Brian A  32:46

And you're the only one thinking.

 

Chris LoCurto  32:47

I know, yeah, I'm the only one doing, right? When it comes to leading when my identity is stuck to being a leader, being the one who has the answers, being the one who answers all the questions when my worth is coming from that, then what happens is, I'm never gonna let you think, I'm gonna let you come to me, and ask me how to solve the thing. And if that's what my worth is, I don't want to let go of it. Why? Because I don't want to give up the thing that's feeding my worth. It feels good, feels really good. So let me give you an example that I use, I've used it a few of our Next Level Leadership Live Events. Aaron West, who is one of our leadership coaches here, has been with me for I'm probably gonna screw this up too, 13 years, I think, you know, on and off, you know, he worked for me for many years, became an entrepreneur himself, has been working with us for a long time here so he's gone from being a team member, to being a leadership coach, and doing a phenomenal job of leading people. You know, being an entrepreneur, teaching people how to be entrepreneurs, all this kind of fun stuff. He's amazeballs, right? But in the early days, I'll never forget, I share this story about how I think I was running around town or something. I think it was out either at a, you know, interview lunch or something like that. I can't remember what it was. And I get this email from from Aaron. And he says, "Hey, here's the situation, what do you want to do?" While he had been working for me long enough that I said back to him, "Aaron, what do you want to do?" Now, most leaders would have just answered the question, they would have solved the problem. They would have given their inputs, because they are getting their worth from answering the question.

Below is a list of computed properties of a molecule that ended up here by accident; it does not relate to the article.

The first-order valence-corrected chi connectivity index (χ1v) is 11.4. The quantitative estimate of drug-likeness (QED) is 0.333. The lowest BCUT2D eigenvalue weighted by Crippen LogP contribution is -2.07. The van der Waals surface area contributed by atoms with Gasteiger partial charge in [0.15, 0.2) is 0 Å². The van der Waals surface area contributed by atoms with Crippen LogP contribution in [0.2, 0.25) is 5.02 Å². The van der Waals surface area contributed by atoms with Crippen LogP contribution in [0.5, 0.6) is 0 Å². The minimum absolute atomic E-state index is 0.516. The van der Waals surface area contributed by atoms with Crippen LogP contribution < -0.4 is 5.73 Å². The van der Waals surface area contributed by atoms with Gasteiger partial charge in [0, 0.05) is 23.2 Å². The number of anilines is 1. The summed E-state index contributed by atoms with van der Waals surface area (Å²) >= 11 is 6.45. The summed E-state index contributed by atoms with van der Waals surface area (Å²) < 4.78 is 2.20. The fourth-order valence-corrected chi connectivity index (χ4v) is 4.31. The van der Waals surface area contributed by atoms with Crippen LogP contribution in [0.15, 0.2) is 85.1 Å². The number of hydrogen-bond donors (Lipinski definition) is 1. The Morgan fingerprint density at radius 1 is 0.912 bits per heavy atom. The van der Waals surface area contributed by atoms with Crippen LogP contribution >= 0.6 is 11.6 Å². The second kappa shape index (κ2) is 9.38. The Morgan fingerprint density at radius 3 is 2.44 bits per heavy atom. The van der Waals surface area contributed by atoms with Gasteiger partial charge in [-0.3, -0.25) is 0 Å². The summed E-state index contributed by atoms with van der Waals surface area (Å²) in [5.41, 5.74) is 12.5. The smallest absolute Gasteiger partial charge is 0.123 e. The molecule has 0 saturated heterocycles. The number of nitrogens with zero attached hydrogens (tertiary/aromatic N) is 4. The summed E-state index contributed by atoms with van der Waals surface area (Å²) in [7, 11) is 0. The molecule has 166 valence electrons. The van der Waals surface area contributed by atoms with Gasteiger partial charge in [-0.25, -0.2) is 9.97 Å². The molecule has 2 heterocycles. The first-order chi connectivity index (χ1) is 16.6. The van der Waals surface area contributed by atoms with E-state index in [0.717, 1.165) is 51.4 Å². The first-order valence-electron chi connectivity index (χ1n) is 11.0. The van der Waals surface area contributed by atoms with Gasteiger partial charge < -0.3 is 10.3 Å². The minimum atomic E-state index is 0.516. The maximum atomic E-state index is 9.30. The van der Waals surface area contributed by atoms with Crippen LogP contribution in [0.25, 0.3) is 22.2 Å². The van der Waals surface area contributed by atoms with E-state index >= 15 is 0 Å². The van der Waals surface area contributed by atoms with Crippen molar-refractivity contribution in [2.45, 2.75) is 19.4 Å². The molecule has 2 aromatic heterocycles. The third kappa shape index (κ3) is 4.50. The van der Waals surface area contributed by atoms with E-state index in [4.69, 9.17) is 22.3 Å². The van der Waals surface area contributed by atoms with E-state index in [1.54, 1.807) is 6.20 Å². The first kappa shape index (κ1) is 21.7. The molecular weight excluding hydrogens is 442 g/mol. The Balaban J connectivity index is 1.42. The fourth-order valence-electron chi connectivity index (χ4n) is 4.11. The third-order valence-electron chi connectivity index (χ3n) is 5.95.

Brian A  34:40

And that's what most team members want you to do, Chris.

 

Chris LoCurto  34:43

Exactly. Why? Because it's easy. Because it solves a problem. They don't have to use their brainpower. They can continue checking off tasks, right? For me, I don't focus that way. First 90 days. I'll answer any question you've got, but the moment I see that you're actually thinking for yourself, I'm going to start pushing you to think for yourself, I'm going to push you to come up with the information, come up with the answers on that. So I respond back, what do you want to do it? So then he sends me this long. I mean, it is like three paragraphs long of all the options and things that we could do and all this stuff. And at the bottom says, What do you wanna do? And I responded back, Aaron, what do you want to do? Question mark, exclamation point. Then he sends me back-

 

Brian A  35:30

And I'm sure he's loving it. He's just enjoying this conversation and just not frustrated at all.

 

Brian A  35:38